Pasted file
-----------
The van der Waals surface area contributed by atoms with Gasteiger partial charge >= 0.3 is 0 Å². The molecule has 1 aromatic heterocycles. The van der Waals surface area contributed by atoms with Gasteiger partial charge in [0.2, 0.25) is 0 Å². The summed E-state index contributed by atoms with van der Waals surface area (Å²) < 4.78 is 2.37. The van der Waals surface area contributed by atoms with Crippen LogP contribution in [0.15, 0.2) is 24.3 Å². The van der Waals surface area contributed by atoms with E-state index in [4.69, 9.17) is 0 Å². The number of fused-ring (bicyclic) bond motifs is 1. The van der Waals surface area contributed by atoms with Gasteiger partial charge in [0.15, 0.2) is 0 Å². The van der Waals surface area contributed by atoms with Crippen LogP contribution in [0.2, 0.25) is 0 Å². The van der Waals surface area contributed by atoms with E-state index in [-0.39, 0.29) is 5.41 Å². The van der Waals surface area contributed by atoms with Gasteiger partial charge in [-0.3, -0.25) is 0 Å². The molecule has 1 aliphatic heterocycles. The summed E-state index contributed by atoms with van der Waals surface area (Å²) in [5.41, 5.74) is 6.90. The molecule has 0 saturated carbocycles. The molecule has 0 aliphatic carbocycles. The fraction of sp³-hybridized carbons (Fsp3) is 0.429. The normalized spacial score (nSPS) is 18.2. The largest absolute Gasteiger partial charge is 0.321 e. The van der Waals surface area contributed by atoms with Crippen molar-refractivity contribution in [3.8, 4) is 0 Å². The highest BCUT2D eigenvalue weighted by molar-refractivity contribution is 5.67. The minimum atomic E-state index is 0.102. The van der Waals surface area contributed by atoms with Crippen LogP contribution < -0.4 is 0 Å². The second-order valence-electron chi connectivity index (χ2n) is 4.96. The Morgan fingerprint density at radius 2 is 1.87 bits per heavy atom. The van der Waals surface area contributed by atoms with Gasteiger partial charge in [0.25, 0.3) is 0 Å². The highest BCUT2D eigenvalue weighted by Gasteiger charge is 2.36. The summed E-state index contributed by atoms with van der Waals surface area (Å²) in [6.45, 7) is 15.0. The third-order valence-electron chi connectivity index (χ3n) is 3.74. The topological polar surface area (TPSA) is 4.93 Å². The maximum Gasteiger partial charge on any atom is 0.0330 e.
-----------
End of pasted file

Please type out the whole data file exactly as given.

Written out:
The van der Waals surface area contributed by atoms with Gasteiger partial charge >= 0.3 is 0 Å². The molecule has 1 aromatic heterocycles. The van der Waals surface area contributed by atoms with Gasteiger partial charge in [0.2, 0.25) is 0 Å². The summed E-state index contributed by atoms with van der Waals surface area (Å²) < 4.78 is 2.37. The van der Waals surface area contributed by atoms with Crippen LogP contribution in [0.15, 0.2) is 24.3 Å². The van der Waals surface area contributed by atoms with E-state index in [4.69, 9.17) is 0 Å². The number of fused-ring (bicyclic) bond motifs is 1. The van der Waals surface area contributed by atoms with Gasteiger partial charge in [0.15, 0.2) is 0 Å². The van der Waals surface area contributed by atoms with Crippen LogP contribution in [0.2, 0.25) is 0 Å². The van der Waals surface area contributed by atoms with E-state index in [-0.39, 0.29) is 5.41 Å². The van der Waals surface area contributed by atoms with Gasteiger partial charge in [-0.3, -0.25) is 0 Å². The molecule has 1 aliphatic heterocycles. The summed E-state index contributed by atoms with van der Waals surface area (Å²) in [5.41, 5.74) is 6.90. The molecule has 0 saturated carbocycles. The molecule has 0 aliphatic carbocycles. The fraction of sp³-hybridized carbons (Fsp3) is 0.429. The normalized spacial score (nSPS) is 18.2. The largest absolute Gasteiger partial charge is 0.321 e. The van der Waals surface area contributed by atoms with Crippen molar-refractivity contribution in [3.8, 4) is 0 Å². The highest BCUT2D eigenvalue weighted by molar-refractivity contribution is 5.67. The minimum atomic E-state index is 0.102. The van der Waals surface area contributed by atoms with Crippen LogP contribution < -0.4 is 0 Å². The second-order valence-electron chi connectivity index (χ2n) is 4.96. The Morgan fingerprint density at radius 2 is 1.87 bits per heavy atom. The van der Waals surface area contributed by atoms with Gasteiger partial charge in [0.25, 0.3) is 0 Å². The highest BCUT2D eigenvalue weighted by Gasteiger charge is 2.36. The summed E-state index contributed by atoms with van der Waals surface area (Å²) in [6.45, 7) is 15.0. The third-order valence-electron chi connectivity index (χ3n) is 3.74. The topological polar surface area (TPSA) is 4.93 Å². The maximum Gasteiger partial charge on any atom is 0.0330 e.